The holiday effect in the Central and Eastern European financial markets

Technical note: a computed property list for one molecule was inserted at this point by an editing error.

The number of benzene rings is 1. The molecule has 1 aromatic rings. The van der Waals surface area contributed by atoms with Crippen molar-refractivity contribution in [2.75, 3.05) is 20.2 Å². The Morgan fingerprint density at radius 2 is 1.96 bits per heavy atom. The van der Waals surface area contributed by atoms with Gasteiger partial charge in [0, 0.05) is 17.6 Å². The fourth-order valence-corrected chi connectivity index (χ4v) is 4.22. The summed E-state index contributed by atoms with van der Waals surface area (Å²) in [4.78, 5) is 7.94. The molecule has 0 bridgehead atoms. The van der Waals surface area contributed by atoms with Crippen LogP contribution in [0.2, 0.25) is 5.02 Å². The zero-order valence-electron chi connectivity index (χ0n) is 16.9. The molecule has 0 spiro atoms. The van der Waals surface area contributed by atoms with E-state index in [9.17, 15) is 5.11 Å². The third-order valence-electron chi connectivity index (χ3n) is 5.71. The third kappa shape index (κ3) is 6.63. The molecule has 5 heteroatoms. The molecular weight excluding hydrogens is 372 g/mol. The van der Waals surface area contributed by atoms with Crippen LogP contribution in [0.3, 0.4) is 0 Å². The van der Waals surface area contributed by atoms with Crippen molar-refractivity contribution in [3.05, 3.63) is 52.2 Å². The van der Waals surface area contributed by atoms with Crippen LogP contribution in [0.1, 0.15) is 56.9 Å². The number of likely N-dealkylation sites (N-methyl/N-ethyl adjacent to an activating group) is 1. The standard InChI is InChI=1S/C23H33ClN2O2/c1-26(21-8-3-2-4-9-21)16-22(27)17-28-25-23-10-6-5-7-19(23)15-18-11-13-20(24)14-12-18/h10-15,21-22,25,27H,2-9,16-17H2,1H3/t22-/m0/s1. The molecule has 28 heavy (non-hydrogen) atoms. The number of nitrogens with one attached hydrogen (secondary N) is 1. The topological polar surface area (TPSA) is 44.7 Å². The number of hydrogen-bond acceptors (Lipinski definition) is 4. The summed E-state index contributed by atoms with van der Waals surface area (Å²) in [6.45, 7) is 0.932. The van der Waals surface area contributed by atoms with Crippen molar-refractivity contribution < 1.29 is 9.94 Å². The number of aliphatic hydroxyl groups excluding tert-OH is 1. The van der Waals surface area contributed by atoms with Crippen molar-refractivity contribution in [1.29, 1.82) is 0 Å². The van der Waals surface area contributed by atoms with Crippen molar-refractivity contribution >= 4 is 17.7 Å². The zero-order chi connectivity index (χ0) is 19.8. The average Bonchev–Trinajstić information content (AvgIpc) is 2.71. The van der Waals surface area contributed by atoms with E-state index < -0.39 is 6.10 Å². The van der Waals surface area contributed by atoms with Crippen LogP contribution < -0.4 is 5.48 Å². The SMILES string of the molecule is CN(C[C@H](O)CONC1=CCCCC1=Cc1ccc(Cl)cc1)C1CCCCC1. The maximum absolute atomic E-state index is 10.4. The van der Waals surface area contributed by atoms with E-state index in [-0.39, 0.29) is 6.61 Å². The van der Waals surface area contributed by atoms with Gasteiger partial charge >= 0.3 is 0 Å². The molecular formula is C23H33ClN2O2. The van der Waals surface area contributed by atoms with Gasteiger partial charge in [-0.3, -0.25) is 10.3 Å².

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The purpose of this study is to investigate the existence of the holiday effect in fourteen developing Central and Eastern European (CEE) financial markets. This study expands the literature on the developing financial markets and the holiday effect in the CEE. The findings show that the holiday effect is present in the CEE region, with a number of countries showing abnormal pre- and post- holiday returns. Contrary to the previous evidence, abnormal post-holiday returns are documented. The holiday effect is most significant during the earlier years of financial market operations. Significance of the anomaly has declined overtime since the opening of the CEE stock markets in the 1990’s, nevertheless, it is still present in some of the markets. Diminishing holiday effect suggests improved market efficiencies in the studied financial markets since the opening of stock exchanges. Analysis of the holiday effect by industry reveals that there is industry holiday effect in some of the markets. However, no single industry is driving the significant industry holiday returns. New Year and Christmas are most common holidays and they produce highest returns. Liquidity before holidays goes down. Lower liquidity leads to increased trading costs, suggesting that investors are unable to exploit the anomaly.